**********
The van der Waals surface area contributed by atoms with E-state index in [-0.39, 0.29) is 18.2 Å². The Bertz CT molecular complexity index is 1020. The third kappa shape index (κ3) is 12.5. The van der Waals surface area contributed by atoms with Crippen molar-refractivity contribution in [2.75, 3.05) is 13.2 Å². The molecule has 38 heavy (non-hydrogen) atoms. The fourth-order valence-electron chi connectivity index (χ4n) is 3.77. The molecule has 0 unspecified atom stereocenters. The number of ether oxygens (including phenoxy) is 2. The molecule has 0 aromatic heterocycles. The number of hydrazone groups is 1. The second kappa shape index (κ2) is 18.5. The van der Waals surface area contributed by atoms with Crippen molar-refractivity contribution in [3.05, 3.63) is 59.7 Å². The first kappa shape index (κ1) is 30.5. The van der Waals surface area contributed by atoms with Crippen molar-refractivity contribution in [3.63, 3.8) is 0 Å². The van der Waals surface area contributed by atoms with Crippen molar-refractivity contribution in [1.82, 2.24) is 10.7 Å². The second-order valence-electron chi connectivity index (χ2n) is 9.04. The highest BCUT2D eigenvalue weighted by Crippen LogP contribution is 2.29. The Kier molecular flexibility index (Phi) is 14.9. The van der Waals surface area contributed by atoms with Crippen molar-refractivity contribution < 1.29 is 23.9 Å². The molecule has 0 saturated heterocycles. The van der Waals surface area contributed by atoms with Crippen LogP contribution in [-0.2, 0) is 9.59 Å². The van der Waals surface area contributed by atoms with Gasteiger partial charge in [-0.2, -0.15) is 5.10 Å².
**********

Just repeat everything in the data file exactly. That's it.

The van der Waals surface area contributed by atoms with E-state index in [-0.39, 0.29) is 18.2 Å². The Bertz CT molecular complexity index is 1020. The third kappa shape index (κ3) is 12.5. The van der Waals surface area contributed by atoms with Crippen molar-refractivity contribution in [2.75, 3.05) is 13.2 Å². The molecule has 38 heavy (non-hydrogen) atoms. The fourth-order valence-electron chi connectivity index (χ4n) is 3.77. The molecule has 0 unspecified atom stereocenters. The number of ether oxygens (including phenoxy) is 2. The molecule has 0 aromatic heterocycles. The number of hydrazone groups is 1. The second kappa shape index (κ2) is 18.5. The van der Waals surface area contributed by atoms with Crippen molar-refractivity contribution in [3.05, 3.63) is 59.7 Å². The first kappa shape index (κ1) is 30.5. The van der Waals surface area contributed by atoms with Crippen molar-refractivity contribution in [3.63, 3.8) is 0 Å². The van der Waals surface area contributed by atoms with Crippen molar-refractivity contribution in [1.82, 2.24) is 10.7 Å². The second-order valence-electron chi connectivity index (χ2n) is 9.04. The highest BCUT2D eigenvalue weighted by Crippen LogP contribution is 2.29. The Kier molecular flexibility index (Phi) is 14.9. The van der Waals surface area contributed by atoms with Crippen molar-refractivity contribution < 1.29 is 23.9 Å². The molecule has 0 saturated heterocycles. The van der Waals surface area contributed by atoms with Crippen LogP contribution in [-0.2, 0) is 9.59 Å². The van der Waals surface area contributed by atoms with Gasteiger partial charge in [-0.2, -0.15) is 5.10 Å².